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Armored vehicle joins three Wyoming counties' arsenal

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WORLAND — The latest acquisition by the Joint Tactical Emergency Response Team is another step in ensuring public safety.

The MRAP vehicle, or Mine Resistant Ambush Protected, was recently acquired through surplus inventory at no cost to the public, Washakie County Sheriff Steve Rakness said.

The vehicle will be available in emergency situations to Washakie, Big Horn and Hot Springs counties and the Worland Police Department.

"We have been looking for an armored vehicle for about 20 years," he said. "We've had our name on the list but haven't been able to get one because they are in such high demand."

This particular vehicle was found online by officers in Big Horn County who made the tactical team leaders aware of it.

"Myself, Sheriff (Ken) Blackburn and Sheriff (Louis) Falgoust said, 'Let's get it,'" Rakness said.

Big Horn County Sheriff's Office deputies traveled to Ft. Lewis, Wash., and drove it back. The cost of the vehicle as well as the cost to maintain it is going to be shared by the three counties.

"That's the only cost we incurred," Rakness said.

The reasoning behind getting the armored vehicle is because of the state being so isolated, especially in these three counties, he said.

"We have to have it to nab the bad guys," Rakness said. "It's our hope we never have to use it. But it's free and we believe the taxpayers are getting some money back they invested in equipment."

Had the MRAP not come to the Big Horn Basin, it could have wound up in a foreign country or destroyed, he said.

Rakness brought up the shooting in 1996 in Big Horn County. The three sheriffs hope they won't have to use it in similar situations.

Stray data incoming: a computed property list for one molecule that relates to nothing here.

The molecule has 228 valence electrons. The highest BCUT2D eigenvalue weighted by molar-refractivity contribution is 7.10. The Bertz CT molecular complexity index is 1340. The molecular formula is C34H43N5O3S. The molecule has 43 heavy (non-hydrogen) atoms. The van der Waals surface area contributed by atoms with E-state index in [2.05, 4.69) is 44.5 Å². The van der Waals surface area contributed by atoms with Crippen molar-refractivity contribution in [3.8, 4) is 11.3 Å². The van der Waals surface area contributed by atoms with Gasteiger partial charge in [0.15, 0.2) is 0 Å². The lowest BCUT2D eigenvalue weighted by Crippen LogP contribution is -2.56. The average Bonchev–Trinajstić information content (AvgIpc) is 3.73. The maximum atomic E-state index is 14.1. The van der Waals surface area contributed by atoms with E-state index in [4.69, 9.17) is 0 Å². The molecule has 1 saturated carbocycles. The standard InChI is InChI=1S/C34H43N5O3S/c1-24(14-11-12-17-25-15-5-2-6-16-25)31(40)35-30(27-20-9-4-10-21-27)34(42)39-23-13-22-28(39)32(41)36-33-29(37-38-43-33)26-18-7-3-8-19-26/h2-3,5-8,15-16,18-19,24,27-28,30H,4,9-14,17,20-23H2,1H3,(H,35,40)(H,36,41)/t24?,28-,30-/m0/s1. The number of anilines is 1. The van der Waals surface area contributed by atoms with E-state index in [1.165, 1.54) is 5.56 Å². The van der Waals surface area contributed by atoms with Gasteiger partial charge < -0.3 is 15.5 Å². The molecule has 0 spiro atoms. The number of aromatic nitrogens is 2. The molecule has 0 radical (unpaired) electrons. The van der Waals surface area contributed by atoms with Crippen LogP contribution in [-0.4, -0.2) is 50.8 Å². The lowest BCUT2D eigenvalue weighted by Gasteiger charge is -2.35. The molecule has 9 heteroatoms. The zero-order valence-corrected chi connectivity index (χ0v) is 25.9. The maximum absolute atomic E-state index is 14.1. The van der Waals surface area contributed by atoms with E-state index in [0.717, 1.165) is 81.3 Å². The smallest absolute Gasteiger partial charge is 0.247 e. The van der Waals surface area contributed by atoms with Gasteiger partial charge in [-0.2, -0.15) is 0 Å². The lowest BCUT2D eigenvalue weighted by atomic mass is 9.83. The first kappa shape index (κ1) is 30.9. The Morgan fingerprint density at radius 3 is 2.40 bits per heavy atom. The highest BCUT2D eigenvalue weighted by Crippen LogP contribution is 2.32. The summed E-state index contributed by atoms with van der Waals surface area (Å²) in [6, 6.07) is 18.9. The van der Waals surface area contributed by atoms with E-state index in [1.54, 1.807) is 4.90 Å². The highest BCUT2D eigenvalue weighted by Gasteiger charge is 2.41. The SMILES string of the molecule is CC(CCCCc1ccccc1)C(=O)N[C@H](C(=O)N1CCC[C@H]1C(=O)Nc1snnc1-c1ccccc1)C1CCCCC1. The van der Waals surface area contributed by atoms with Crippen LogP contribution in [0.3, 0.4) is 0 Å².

"But if it saves one life, it's worth all the money we spend on it," he said.

The response team does all it can to anticipate scenarios that could happen. The vehicle can be used in hostage or barricade situations or an active shooter situation. It can be utilized at a school or a business by simply driving up to the door, lowering the hydraulic back door/ramp and getting personnel directly inside without putting them in harm's way by running across an open area.

"It will be used, but it's more for protection," Lt. Chris Hazen said. "This is its main role."

A 2007, the vehicle weighs just less than 14 tons. It's especially armored for all IED (Improvised Explosive Device) and small arms fire and ambushes. It can attain speeds of 70 mph and carry up to eight people.

"It's so versatile, we can use it anywhere," he said.

That includes driving it on the highway without fear of damaging the roads or in rough terrain. The only problem would be trying to drive through thick mud in case it bogs down. It could be problematic to get it moved, he said.

"As sheriff, I can't neglect any issues in the county," Rakness said. "We have to have the means to win in any situation."

The same mission holds true for Blackburn and Falgoust, he said.

The armored unit will be out and about at times for people to see and observe, he said.

"We are not hiding it from anyone," he said.


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